U.S. crude-oil supplies rose for a ninth week, the longest stretch since April 2005, the Energy Department said Nov. 26. U.S. fuel demand declined the most in 27 years in the first 10 months of this year, the American Petroleum Institute reported Nov. 18.

The world’s three biggest economies, the U.S., Japan and Germany, are in or close to recession. The countries represented about one-third of global demand in 2007.

‘The Main Determinant’

Oil prices may fall more as world growth slows, Fatih Birol, the IEA’s chief economist in Paris, said in an interview Nov. 27.

“The main determinant will be how the global economy performs,” Birol said. “If the economy continues to slow, this will put downward pressure on demand and also have an impact on prices.”

OPEC reduced its quota 11 percent in the year through March 1999 to battle falling prices, according to data on the group’s Web site. Its decision in October to cut removed less than half that amount from the market.

By June 2000, the cartel’s quota was almost 25 percent lower than the 27.5 million-barrel limit agreed to in the three months from January 1998 through March 1998.

While New York-based Merrill Lynch predicts a recovery in the second half, with 2009 prices averaging $50 a barrel, Barclays Plc says crude will trade at $72.10 next quarter and average $100.50 for 2009, according to a report Nov. 21.

Spending Programs

Oil producers are depending on crude prices to support spending programs. Venezuela, the largest oil exporter in the Western Hemisphere, estimated an average price of $60 a barrel for its 2009 budget. The Latin American country depends on oil for half its public spending and more than 90 percent of exports.

Russia’s 2009 spending plans are based on a forecast of $95 a barrel of Urals crude, and Finance Minister Alexei Kudrin said Sept. 16 the budget will break even next year if the price of oil averages $70 a barrel. Urals crude, Russia’s benchmark blend, was last priced at $49.60.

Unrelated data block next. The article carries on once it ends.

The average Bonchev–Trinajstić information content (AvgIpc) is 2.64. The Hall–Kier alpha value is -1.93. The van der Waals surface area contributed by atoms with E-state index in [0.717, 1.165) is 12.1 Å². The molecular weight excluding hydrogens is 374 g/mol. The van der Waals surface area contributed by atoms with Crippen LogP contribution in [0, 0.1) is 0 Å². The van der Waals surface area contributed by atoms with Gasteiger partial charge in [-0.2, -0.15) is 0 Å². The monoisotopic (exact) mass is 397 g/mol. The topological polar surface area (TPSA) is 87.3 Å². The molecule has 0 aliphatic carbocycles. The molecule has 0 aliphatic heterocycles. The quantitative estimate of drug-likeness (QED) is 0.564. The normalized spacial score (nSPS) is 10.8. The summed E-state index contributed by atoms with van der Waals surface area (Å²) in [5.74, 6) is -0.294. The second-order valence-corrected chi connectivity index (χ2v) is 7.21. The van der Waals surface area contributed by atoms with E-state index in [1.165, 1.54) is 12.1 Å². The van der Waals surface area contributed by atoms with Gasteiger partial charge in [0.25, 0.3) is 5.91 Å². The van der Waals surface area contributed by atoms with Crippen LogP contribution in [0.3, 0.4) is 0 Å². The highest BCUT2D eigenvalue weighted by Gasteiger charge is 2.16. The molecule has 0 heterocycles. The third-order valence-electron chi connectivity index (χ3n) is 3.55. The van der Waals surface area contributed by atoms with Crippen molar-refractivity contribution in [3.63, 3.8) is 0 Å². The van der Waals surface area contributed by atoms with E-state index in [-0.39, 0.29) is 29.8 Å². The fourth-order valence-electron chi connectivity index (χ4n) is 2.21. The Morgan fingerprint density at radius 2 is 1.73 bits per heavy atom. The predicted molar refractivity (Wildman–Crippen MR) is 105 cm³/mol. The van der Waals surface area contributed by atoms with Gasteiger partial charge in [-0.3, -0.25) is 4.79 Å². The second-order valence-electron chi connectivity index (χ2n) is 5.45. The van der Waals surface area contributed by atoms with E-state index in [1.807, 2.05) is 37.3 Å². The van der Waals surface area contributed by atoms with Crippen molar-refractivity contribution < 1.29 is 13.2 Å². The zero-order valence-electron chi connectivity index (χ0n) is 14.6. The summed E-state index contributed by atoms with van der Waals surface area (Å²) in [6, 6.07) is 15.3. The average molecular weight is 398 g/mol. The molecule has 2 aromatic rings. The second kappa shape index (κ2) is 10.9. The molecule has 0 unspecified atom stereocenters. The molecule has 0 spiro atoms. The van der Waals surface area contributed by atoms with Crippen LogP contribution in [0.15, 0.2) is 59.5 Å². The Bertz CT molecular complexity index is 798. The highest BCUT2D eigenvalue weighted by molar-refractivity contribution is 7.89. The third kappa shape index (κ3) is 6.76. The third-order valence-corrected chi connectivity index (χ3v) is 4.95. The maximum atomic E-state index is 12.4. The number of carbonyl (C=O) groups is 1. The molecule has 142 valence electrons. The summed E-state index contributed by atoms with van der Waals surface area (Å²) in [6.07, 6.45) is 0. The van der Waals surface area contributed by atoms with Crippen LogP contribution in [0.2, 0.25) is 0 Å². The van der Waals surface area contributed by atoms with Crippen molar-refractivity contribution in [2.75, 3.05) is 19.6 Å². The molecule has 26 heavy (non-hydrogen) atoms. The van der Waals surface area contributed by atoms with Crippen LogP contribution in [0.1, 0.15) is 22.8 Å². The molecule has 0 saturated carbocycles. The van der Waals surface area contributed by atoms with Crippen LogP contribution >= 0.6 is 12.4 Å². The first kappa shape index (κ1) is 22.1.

Oil producers “do have leverage but it depends on how much unity they can muster up,” said Simon Wardell, an analyst at Global Insight Inc. in London. “They’re facing budget shortfalls, so a decline in output will hurt them even if it does push prices up.”

At the same time, international oil companies, concerned falling crude may make new exploration projects unprofitable, are curtailing investment plans and slowing projects. That may affect supply when demand does recover.

Investment Plans

Producers such as Royal Dutch Shell Plc are cutting back plans to develop deposits like Canadian oil sands. Shell indefinitely postponed the second-phase expansion of its Athabasca project because of rising construction costs. Shell, based in The Hague, also delayed seeking regulatory approval for Carmon Creek. Higher cost plans require $80-a-barrel oil to be profitable, according to Merrill Lynch.

“The market is very related to the global economic crisis,” Qatari Oil MinisterAbdullah bin Hamad al-Attiyah said in Cairo. “There’s pressure on demand.”

To contact the reporter on this story: Anthony DiPaola in Dubai at[email protected].

Last Updated: November 30, 2008 17:00 EST